Inducted in 1968
News editor of the Moncton Transcript
Sports editor of the Montreal Herald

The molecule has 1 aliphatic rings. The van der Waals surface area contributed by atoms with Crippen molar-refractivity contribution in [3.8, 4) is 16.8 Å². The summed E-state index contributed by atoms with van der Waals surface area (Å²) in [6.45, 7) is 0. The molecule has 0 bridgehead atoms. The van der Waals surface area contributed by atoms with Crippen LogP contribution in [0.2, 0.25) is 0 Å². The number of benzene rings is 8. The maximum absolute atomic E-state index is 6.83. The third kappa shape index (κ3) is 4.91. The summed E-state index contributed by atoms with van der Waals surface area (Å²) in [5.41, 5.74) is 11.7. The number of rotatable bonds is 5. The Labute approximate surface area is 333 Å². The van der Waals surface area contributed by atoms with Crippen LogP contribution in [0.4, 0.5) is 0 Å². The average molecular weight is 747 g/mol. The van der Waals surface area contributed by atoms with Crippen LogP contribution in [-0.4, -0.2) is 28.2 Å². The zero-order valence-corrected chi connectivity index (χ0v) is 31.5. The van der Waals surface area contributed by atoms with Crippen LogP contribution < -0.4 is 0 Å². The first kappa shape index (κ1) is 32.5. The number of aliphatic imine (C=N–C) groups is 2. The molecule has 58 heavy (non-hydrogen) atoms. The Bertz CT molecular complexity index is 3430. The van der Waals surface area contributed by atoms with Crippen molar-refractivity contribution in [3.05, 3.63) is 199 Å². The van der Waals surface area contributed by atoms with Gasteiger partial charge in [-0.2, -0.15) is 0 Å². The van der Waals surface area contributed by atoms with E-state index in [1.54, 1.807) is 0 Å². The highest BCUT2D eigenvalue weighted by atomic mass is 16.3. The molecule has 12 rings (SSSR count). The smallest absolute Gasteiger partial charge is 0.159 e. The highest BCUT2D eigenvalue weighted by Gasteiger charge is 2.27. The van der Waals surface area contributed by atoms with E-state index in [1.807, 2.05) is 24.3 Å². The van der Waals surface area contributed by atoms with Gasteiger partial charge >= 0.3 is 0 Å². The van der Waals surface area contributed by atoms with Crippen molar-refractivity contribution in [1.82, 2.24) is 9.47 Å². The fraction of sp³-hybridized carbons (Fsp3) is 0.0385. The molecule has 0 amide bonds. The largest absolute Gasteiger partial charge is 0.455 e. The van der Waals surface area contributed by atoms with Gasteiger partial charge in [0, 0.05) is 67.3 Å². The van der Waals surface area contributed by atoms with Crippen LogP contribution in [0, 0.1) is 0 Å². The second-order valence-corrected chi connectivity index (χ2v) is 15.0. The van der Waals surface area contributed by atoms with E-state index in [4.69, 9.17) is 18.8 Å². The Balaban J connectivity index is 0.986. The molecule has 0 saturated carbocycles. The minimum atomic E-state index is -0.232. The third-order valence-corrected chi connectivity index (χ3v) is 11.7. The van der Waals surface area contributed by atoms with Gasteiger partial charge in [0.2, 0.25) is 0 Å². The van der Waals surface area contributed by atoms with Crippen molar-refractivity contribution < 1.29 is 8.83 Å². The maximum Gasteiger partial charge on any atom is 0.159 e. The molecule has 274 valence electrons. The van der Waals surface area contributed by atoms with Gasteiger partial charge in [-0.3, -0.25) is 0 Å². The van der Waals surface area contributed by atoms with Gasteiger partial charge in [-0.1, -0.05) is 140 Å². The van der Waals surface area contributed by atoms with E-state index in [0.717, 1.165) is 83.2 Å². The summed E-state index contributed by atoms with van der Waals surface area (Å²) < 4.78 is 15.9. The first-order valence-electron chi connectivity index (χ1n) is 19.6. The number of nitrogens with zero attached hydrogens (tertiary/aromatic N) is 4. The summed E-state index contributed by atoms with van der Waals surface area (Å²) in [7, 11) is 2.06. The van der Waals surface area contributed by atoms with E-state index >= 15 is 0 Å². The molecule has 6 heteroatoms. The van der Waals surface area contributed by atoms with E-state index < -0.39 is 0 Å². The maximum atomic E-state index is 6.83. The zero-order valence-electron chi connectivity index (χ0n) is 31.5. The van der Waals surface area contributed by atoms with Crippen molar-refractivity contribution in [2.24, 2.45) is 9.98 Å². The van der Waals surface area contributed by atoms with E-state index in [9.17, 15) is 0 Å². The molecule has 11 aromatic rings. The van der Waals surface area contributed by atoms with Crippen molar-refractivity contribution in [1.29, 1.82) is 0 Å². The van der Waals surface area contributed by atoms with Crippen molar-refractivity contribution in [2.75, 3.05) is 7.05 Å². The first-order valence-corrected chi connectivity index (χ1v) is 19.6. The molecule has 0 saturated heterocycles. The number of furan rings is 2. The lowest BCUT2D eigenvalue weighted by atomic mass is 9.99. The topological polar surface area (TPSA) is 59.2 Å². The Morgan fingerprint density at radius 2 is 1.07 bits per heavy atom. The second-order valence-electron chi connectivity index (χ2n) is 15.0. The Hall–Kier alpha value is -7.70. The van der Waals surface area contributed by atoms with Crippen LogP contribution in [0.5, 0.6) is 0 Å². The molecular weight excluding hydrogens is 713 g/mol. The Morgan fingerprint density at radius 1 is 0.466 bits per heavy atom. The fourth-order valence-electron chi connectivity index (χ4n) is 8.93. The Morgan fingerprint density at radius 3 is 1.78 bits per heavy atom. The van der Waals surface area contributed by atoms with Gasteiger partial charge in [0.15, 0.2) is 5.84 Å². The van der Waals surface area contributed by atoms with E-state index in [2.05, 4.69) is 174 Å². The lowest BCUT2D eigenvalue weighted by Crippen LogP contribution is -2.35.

Elmer Ferguson has often been called the Dean of North American Sports Writers. After pioneering sports coverage in the Maritimes, Ferguson became the most prominent and most respected Canadian sports columnist of the first half of the 20th century. He was recognized as the final authority on any sport argument or question, a testament to his vast knowledge and the esteem in which his colleagues held him. A fine sprinter in his youth, Ferguson claimed numerous cups and medals throughout the Maritimes, but a crippled arm hindered him from achieving greater success as an athlete. Ferguson, therefore, turned his talents toward sports writing and embarked on a legendary career in the newspaper business. Ferguson had dabbled in the newspaper business as a boy, selling papers on the streets of Moncton at the age of six and working as a "newsie" at the Intercolonial Railway. He left school after grade nine, took a business course in shorthand and typing, and got a job as a copy boy at the Moncton Transcript in 1902. From there, he climbed the rungs of the news room ladder, becoming a sports writer shortly thereafter, and news editor in 1910. One of Ferguson's greatest accomplishments was the establishment of a full page of sports news each day, a first for Maritime newspapers. Ferguson headed west and settled in Montreal in 1910. He landed a job at the Montreal Witness but quit in a matter of hours after finding out that the publisher was against printing sports news. Ferguson landed at the Montreal Herald, where he worked as a telegraph editor, city editor, news editor, and even drama critic before becoming sports editor in 1913. He quickly made a name for himself in the world of sports journalism with his informative coverage and witty columns. Ferguson, fondly known as "Fergy" to friends and readers, held his post at the Herald for 39 years and continued to submit his famous column, "The Gist and the Jest of It" until the paper folded in 1957. The Montreal Star continued to print his column until his death in 1972. Nearly as much ink as was used to print his own words over the years was used to print his praises when Fergy stepped down as sports editor of the Herald. Indeed, the Montreal newspaper put out a special edition devoted to him, while letters poured in from fans across the country. Even rival papers featured pieces about the great sports writer. A testimonial dinner held in his honour was attended by such prominent athletes of the time as Leo Dandurand, Jack Dempsey, Jack Sharkey, Ed Strangler Lewis, Jack Adams, Eddie Quinn, Tommy Gorman, and Frank Selke, Sr. Outside the newsroom, Ferguson served in a variety of sports related posts. He was the first secretary of the Athletic Commission, a publicity man for the NHL, and often served as a judge or steward at the Montreal race tracks. He was most famous for his appearances on the "Hot Stove League," a radio program that ran between periods of the Saturday night NHL games.